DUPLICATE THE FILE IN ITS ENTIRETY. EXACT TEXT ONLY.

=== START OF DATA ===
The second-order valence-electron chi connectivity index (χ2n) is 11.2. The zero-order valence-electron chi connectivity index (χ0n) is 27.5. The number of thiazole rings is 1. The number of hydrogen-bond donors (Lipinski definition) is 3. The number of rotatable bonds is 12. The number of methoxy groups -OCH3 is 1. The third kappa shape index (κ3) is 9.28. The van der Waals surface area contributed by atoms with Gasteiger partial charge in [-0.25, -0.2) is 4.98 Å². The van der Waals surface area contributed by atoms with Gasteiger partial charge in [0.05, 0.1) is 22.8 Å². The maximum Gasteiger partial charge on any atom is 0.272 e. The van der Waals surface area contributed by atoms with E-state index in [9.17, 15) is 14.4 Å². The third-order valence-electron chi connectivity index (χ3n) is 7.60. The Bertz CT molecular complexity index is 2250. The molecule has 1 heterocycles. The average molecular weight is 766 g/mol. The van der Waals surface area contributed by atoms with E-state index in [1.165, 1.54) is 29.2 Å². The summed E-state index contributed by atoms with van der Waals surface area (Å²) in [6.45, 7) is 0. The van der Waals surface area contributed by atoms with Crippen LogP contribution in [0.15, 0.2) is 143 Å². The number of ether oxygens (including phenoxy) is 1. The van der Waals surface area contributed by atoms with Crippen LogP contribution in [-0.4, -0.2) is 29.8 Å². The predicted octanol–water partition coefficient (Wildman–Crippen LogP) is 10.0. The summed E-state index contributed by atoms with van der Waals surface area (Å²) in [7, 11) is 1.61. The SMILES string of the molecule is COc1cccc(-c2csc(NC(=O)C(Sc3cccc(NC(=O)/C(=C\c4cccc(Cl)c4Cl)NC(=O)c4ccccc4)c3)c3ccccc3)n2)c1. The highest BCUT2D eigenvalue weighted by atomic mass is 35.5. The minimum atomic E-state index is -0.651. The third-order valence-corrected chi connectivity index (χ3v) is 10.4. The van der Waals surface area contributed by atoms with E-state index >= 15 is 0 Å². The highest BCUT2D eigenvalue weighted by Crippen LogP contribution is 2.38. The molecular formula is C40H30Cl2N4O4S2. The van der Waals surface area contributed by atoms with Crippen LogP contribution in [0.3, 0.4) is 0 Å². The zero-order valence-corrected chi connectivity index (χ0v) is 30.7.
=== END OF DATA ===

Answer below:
The second-order valence-electron chi connectivity index (χ2n) is 11.2. The zero-order valence-electron chi connectivity index (χ0n) is 27.5. The number of thiazole rings is 1. The number of hydrogen-bond donors (Lipinski definition) is 3. The number of rotatable bonds is 12. The number of methoxy groups -OCH3 is 1. The third kappa shape index (κ3) is 9.28. The van der Waals surface area contributed by atoms with Gasteiger partial charge in [-0.25, -0.2) is 4.98 Å². The van der Waals surface area contributed by atoms with Gasteiger partial charge in [0.05, 0.1) is 22.8 Å². The maximum Gasteiger partial charge on any atom is 0.272 e. The van der Waals surface area contributed by atoms with E-state index in [9.17, 15) is 14.4 Å². The third-order valence-electron chi connectivity index (χ3n) is 7.60. The Bertz CT molecular complexity index is 2250. The molecule has 1 heterocycles. The average molecular weight is 766 g/mol. The van der Waals surface area contributed by atoms with E-state index in [1.165, 1.54) is 29.2 Å². The summed E-state index contributed by atoms with van der Waals surface area (Å²) in [6.45, 7) is 0. The van der Waals surface area contributed by atoms with Crippen LogP contribution in [0.15, 0.2) is 143 Å². The number of ether oxygens (including phenoxy) is 1. The van der Waals surface area contributed by atoms with Crippen LogP contribution in [-0.4, -0.2) is 29.8 Å². The predicted octanol–water partition coefficient (Wildman–Crippen LogP) is 10.0. The summed E-state index contributed by atoms with van der Waals surface area (Å²) in [7, 11) is 1.61. The SMILES string of the molecule is COc1cccc(-c2csc(NC(=O)C(Sc3cccc(NC(=O)/C(=C\c4cccc(Cl)c4Cl)NC(=O)c4ccccc4)c3)c3ccccc3)n2)c1. The highest BCUT2D eigenvalue weighted by atomic mass is 35.5. The minimum atomic E-state index is -0.651. The third-order valence-corrected chi connectivity index (χ3v) is 10.4. The van der Waals surface area contributed by atoms with E-state index >= 15 is 0 Å². The highest BCUT2D eigenvalue weighted by Crippen LogP contribution is 2.38. The molecular formula is C40H30Cl2N4O4S2. The van der Waals surface area contributed by atoms with Crippen LogP contribution in [0.3, 0.4) is 0 Å². The zero-order valence-corrected chi connectivity index (χ0v) is 30.7.